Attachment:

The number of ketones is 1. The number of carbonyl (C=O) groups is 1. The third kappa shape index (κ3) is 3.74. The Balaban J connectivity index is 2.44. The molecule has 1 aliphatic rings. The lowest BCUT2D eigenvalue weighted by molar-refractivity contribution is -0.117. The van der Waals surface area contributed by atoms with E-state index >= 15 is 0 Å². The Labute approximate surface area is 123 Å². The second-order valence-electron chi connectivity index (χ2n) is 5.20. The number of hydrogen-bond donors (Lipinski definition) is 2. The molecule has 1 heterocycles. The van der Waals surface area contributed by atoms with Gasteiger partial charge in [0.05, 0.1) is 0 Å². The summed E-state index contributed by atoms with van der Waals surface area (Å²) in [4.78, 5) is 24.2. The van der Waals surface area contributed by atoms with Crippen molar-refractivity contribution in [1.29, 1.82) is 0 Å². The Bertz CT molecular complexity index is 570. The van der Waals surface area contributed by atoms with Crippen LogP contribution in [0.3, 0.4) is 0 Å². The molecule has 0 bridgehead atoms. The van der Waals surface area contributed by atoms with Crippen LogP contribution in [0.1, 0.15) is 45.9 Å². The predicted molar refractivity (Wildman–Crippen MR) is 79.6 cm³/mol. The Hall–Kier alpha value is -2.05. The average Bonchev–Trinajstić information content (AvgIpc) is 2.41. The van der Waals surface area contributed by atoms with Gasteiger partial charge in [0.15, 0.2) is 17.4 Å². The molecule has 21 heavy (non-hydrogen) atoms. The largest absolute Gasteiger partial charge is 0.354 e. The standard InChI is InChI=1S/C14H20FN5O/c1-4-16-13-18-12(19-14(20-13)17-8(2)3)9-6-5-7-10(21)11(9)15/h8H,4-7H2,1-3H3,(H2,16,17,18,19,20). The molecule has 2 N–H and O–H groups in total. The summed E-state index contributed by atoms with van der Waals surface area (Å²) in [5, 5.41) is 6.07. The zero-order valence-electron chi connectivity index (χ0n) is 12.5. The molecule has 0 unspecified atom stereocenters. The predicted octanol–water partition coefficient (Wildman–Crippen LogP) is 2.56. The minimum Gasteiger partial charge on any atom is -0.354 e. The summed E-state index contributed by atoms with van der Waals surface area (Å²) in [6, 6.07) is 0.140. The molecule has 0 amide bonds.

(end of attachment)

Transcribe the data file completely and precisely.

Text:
The number of ketones is 1. The number of carbonyl (C=O) groups is 1. The third kappa shape index (κ3) is 3.74. The Balaban J connectivity index is 2.44. The molecule has 1 aliphatic rings. The lowest BCUT2D eigenvalue weighted by molar-refractivity contribution is -0.117. The van der Waals surface area contributed by atoms with E-state index >= 15 is 0 Å². The Labute approximate surface area is 123 Å². The second-order valence-electron chi connectivity index (χ2n) is 5.20. The number of hydrogen-bond donors (Lipinski definition) is 2. The molecule has 1 heterocycles. The van der Waals surface area contributed by atoms with Gasteiger partial charge in [0.05, 0.1) is 0 Å². The summed E-state index contributed by atoms with van der Waals surface area (Å²) in [4.78, 5) is 24.2. The van der Waals surface area contributed by atoms with Crippen molar-refractivity contribution in [1.29, 1.82) is 0 Å². The Bertz CT molecular complexity index is 570. The van der Waals surface area contributed by atoms with Crippen LogP contribution in [0.3, 0.4) is 0 Å². The molecule has 0 bridgehead atoms. The van der Waals surface area contributed by atoms with Crippen LogP contribution in [0.1, 0.15) is 45.9 Å². The predicted molar refractivity (Wildman–Crippen MR) is 79.6 cm³/mol. The Hall–Kier alpha value is -2.05. The average Bonchev–Trinajstić information content (AvgIpc) is 2.41. The van der Waals surface area contributed by atoms with Gasteiger partial charge in [0.15, 0.2) is 17.4 Å². The molecule has 21 heavy (non-hydrogen) atoms. The largest absolute Gasteiger partial charge is 0.354 e. The standard InChI is InChI=1S/C14H20FN5O/c1-4-16-13-18-12(19-14(20-13)17-8(2)3)9-6-5-7-10(21)11(9)15/h8H,4-7H2,1-3H3,(H2,16,17,18,19,20). The molecule has 2 N–H and O–H groups in total. The summed E-state index contributed by atoms with van der Waals surface area (Å²) in [5, 5.41) is 6.07. The zero-order valence-electron chi connectivity index (χ0n) is 12.5. The molecule has 0 unspecified atom stereocenters. The predicted octanol–water partition coefficient (Wildman–Crippen LogP) is 2.56. The minimum Gasteiger partial charge on any atom is -0.354 e. The summed E-state index contributed by atoms with van der Waals surface area (Å²) in [6, 6.07) is 0.140. The molecule has 0 amide bonds.